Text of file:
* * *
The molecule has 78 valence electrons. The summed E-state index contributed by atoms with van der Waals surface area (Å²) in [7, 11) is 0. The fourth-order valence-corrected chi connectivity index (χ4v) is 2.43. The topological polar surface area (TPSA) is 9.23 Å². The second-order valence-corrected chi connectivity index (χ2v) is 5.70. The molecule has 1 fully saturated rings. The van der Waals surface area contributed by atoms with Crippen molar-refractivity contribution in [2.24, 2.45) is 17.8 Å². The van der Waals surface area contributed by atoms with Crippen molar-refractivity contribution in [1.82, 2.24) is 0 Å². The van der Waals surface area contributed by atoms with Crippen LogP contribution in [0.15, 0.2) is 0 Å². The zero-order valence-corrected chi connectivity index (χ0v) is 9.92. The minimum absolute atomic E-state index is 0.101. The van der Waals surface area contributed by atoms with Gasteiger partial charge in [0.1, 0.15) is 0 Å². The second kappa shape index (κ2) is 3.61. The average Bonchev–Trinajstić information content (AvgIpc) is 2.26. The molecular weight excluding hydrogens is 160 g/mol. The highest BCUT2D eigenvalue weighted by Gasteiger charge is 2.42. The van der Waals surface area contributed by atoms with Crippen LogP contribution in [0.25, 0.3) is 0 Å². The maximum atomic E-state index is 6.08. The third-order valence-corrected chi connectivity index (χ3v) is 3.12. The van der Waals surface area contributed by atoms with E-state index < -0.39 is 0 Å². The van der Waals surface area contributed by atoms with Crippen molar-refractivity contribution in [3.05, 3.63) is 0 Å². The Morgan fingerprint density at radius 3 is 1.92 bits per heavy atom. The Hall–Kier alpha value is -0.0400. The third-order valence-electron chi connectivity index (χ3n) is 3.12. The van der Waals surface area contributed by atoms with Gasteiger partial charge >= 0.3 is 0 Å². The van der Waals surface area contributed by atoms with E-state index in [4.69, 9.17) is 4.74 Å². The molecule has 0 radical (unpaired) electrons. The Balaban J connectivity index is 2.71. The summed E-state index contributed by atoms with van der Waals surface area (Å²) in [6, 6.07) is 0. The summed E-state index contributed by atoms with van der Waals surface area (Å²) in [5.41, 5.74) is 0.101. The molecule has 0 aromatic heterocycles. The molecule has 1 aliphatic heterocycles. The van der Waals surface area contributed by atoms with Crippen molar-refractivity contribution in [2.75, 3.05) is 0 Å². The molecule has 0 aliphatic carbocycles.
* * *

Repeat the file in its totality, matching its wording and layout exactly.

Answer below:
The molecule has 78 valence electrons. The summed E-state index contributed by atoms with van der Waals surface area (Å²) in [7, 11) is 0. The fourth-order valence-corrected chi connectivity index (χ4v) is 2.43. The topological polar surface area (TPSA) is 9.23 Å². The second-order valence-corrected chi connectivity index (χ2v) is 5.70. The molecule has 1 fully saturated rings. The van der Waals surface area contributed by atoms with Crippen molar-refractivity contribution in [2.24, 2.45) is 17.8 Å². The van der Waals surface area contributed by atoms with Crippen molar-refractivity contribution in [1.82, 2.24) is 0 Å². The van der Waals surface area contributed by atoms with Crippen LogP contribution in [0.15, 0.2) is 0 Å². The zero-order valence-corrected chi connectivity index (χ0v) is 9.92. The minimum absolute atomic E-state index is 0.101. The van der Waals surface area contributed by atoms with Gasteiger partial charge in [0.1, 0.15) is 0 Å². The second kappa shape index (κ2) is 3.61. The average Bonchev–Trinajstić information content (AvgIpc) is 2.26. The molecular weight excluding hydrogens is 160 g/mol. The highest BCUT2D eigenvalue weighted by Gasteiger charge is 2.42. The van der Waals surface area contributed by atoms with Crippen LogP contribution in [0.25, 0.3) is 0 Å². The maximum atomic E-state index is 6.08. The third-order valence-corrected chi connectivity index (χ3v) is 3.12. The van der Waals surface area contributed by atoms with E-state index < -0.39 is 0 Å². The van der Waals surface area contributed by atoms with Crippen molar-refractivity contribution in [3.05, 3.63) is 0 Å². The Morgan fingerprint density at radius 3 is 1.92 bits per heavy atom. The Hall–Kier alpha value is -0.0400. The third-order valence-electron chi connectivity index (χ3n) is 3.12. The van der Waals surface area contributed by atoms with Gasteiger partial charge >= 0.3 is 0 Å². The van der Waals surface area contributed by atoms with E-state index in [4.69, 9.17) is 4.74 Å². The molecule has 0 radical (unpaired) electrons. The Balaban J connectivity index is 2.71. The summed E-state index contributed by atoms with van der Waals surface area (Å²) in [6, 6.07) is 0. The summed E-state index contributed by atoms with van der Waals surface area (Å²) in [5.41, 5.74) is 0.101. The molecule has 0 aromatic heterocycles. The molecule has 1 aliphatic heterocycles. The van der Waals surface area contributed by atoms with Crippen molar-refractivity contribution in [2.75, 3.05) is 0 Å². The molecule has 0 aliphatic carbocycles.